I said, “Larry, all that means is they ran out of one label and not the other and then the plant reprinted the labels, and when they got an order for more ‘Blue Trains,’ they grabbed a box of labels. There was no thought involved in this. It’s just all physical stuff.” And he said, “Yes, I know, but I find it fascinating.” I said, “Okay.” He’s deep into that. In fact, he and Fred Cohen of the Jazz Record Center are about to put out a Blue Note collectors’ guide that includes a lot of that stuff.
    The whole interview is excellent, with a few new tidbits. It can be found at collectorsweekly.com

  • Chewy,
    I’ve seen that small stamped RVG on classical records he mastered for the Vox label.

  • i think a lot of people visiting this site have made lists with all the label-specifics etc… so have i, but it keeps on growing with exeptions… is there a way we can all combine eachothers notes on labelography,rvg’s,first pressings, exeptions et etc…

    ‘the jazz-collector’s guide to buying Blue Note records” 🙂

  • i know…it allready exists a little bit…nl. the wonderfull site of Mr. Al Perlman!!!!!!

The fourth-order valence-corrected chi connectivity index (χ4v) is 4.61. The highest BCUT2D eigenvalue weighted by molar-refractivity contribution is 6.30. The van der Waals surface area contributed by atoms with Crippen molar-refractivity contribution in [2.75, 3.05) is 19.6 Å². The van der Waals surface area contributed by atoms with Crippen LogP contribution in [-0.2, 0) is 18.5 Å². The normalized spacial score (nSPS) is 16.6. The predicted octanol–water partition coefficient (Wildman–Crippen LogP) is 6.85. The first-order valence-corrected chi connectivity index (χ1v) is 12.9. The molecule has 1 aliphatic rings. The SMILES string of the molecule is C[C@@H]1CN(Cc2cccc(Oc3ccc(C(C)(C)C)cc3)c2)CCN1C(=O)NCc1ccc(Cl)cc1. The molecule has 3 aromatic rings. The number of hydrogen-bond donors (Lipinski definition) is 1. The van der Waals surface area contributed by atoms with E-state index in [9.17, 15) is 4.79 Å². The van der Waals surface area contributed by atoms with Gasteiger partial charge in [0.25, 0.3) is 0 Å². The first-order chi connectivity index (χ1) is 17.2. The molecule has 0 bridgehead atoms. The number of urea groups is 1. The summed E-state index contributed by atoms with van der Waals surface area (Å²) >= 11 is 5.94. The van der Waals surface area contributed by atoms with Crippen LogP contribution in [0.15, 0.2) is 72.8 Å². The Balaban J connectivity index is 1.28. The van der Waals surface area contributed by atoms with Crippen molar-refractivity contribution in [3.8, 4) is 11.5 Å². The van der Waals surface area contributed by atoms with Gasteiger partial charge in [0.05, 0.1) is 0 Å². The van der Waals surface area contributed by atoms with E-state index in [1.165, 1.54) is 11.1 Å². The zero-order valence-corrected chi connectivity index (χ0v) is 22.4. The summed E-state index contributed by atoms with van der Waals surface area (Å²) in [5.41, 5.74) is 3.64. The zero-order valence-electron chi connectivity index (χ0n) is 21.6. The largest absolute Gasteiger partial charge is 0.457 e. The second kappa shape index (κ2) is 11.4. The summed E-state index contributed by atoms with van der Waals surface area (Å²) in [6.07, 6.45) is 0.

• I”love it !
    but i’m shure it will be wellcome by buyers and hated by many,not all sellers.
    The old question:original vs first pressing…
    Anyway I’m happy and ready to share my info with all of you.
    Ah,I’m on the buyin’ side.

  • Things are getting stranger…and the documentation (as suggested by maarten kool) will be very complicated…
    Yesterday I received 2 BN LPs which I purchased a week ago. The amazing Bud Powell Vol 1&2. The seller decribed them nicely so I was aware that both lps have different labels on each side…but as the condition was very nice (Everything EX, except cover of Vol 2 which is VG) and the price was nice as well(togehther approx 55 USD) I was fine with this.
    Vol 1:
    Side 1: 47 West 63RD, DG, no “R”, Side 2: NY, DG, with “R”
    This means BN used a label from 1959 on Side 1 and a label from earliest 1962 on side 2..maybe someone found a leftover at least 3 year old label in his desk???
    Vol 2:
    Side 1: Lex., DG, no “R”
    Side 2: 47 West 63RD, DG, no “R”.
    I love them!

  • Spooky gw, I think there may be a baseball card collector series of The Amazing Bud Powell (BN 1503)

    I too bought the Vol 1 album last week, from a vinyl store in London.

    Side 1: label BLUE NOTE RECORDS INC NEW YORK USA, DG, RVG signature, Ear, BLUE NOTE (R)

    Side 2: label BLUE NOTE RECORDS no “inc” 767 LEXINGTON AVE NYC, DG, RVG signature, Ear, BLUE NOTE no (R),

    This is all too much. This record is a mongrel and it has altogether too large a number of siblings

    What gives?

  • Pingback: Blog de Javier Hernandez

Leave a Reply

Your email address will not be published. Required fields are marked *